Figure 4. Building contour detection.

We then filter segments by elevation from the ground; only the highest segments in the image are important for SBBD. We thus discard the segments that are closer to the ground to avoid more computation and filter segments related to cars and pedestrians.

Once filtering is done, we compare every two segments among the remaining ones and regroup them until convergence. To group two segments, two parameters are previously defined: the angle in between when the segments extensions intersect, and the minimum distance that separates the segments. If the angle between the two segments’ intersection is smaller than the one defined in SBBD settings (Figure 5(b)), and the distance separating the two segments edges is smaller than the maximum distance specified in SBBD parameters (Figure 5(a), Figure 5(b)), the segments could be grouped. Otherwise, the segments remain separate and processed in the next steps (Figure 5(c), Figure 5(d)). We can find two cases when regrouping two segments. The first case is when the segments chaining result is equal to one of the input segments, we thus keep that one and remove the other segment from the list (Figure 5(e)). The second case is when the segments chaining result is bigger than both segments, we thus add the segment to the list and remove both original segments (Figure 5(a), Figure 5(b)). The final result looks like Figure 4(b).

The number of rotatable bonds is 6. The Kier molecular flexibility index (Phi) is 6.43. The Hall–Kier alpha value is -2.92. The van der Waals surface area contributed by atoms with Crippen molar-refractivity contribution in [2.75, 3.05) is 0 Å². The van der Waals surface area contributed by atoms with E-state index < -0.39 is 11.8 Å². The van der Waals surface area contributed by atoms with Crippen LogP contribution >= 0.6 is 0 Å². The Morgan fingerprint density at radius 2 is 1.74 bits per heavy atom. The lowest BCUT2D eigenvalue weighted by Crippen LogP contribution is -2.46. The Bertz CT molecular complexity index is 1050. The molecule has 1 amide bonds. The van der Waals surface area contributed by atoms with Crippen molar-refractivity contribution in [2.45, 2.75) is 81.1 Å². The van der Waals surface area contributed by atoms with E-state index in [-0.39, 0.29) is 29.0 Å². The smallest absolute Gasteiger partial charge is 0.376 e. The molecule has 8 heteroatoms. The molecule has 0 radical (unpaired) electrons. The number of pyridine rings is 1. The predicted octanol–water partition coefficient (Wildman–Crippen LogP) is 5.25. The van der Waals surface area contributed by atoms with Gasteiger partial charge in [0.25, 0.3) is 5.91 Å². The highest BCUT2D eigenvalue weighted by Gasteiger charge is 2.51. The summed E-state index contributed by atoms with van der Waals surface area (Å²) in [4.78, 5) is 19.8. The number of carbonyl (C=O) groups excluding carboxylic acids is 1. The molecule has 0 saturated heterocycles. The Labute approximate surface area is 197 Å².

3) Building envelope segments detection

We explain in the following, the way we filter the segments to keep only the ones that represent the building envelope segments. The segments are compared two by two until convergence. Every two segments are compared to test if they are on top of each other, and when it is the case we only keep the highest segment.

We first find the highest point of every segment to determine the highest segment. We then compare the distance that separates the segments’ endpoints. We use a tolerance value to avoid removing segments overlapping by a small number of pixels (see example in Figure 6(b)).

The next step consists of finding if at least one segment endpoint of s1 is between the two segment endpoints of s2. This is done by comparing their horizontal projection x. In that case, the segments overlap, the distance of overlapping is bigger than the tolerance one (see Figure 6(c)), SBBD keeps only the higher segment.

Finally, when the segments do not overlap (see Figure 6(a)), SBBD keeps both segments. The final result is presented in Figure 4(c).

4) Finding missing building envelop segments